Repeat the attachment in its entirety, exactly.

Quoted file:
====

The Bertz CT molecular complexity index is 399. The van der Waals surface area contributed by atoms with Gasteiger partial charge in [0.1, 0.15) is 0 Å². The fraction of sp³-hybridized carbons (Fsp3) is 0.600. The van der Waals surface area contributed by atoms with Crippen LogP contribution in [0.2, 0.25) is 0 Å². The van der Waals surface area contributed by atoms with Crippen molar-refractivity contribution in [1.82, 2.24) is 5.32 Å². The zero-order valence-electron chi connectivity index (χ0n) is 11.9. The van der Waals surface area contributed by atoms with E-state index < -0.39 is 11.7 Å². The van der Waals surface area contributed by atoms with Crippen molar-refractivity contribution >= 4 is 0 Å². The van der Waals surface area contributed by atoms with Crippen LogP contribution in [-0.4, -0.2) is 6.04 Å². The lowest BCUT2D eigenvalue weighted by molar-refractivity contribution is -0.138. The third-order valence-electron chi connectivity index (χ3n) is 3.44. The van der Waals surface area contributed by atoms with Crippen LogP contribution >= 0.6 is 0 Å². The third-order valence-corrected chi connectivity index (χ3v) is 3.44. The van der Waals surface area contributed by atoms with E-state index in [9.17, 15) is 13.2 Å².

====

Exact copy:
The Bertz CT molecular complexity index is 399. The van der Waals surface area contributed by atoms with Gasteiger partial charge in [0.1, 0.15) is 0 Å². The fraction of sp³-hybridized carbons (Fsp3) is 0.600. The van der Waals surface area contributed by atoms with Crippen LogP contribution in [0.2, 0.25) is 0 Å². The van der Waals surface area contributed by atoms with Crippen molar-refractivity contribution in [1.82, 2.24) is 5.32 Å². The zero-order valence-electron chi connectivity index (χ0n) is 11.9. The van der Waals surface area contributed by atoms with E-state index < -0.39 is 11.7 Å². The van der Waals surface area contributed by atoms with Crippen molar-refractivity contribution >= 4 is 0 Å². The van der Waals surface area contributed by atoms with Crippen LogP contribution in [-0.4, -0.2) is 6.04 Å². The lowest BCUT2D eigenvalue weighted by molar-refractivity contribution is -0.138. The third-order valence-electron chi connectivity index (χ3n) is 3.44. The van der Waals surface area contributed by atoms with Crippen LogP contribution >= 0.6 is 0 Å². The third-order valence-corrected chi connectivity index (χ3v) is 3.44. The van der Waals surface area contributed by atoms with E-state index in [9.17, 15) is 13.2 Å².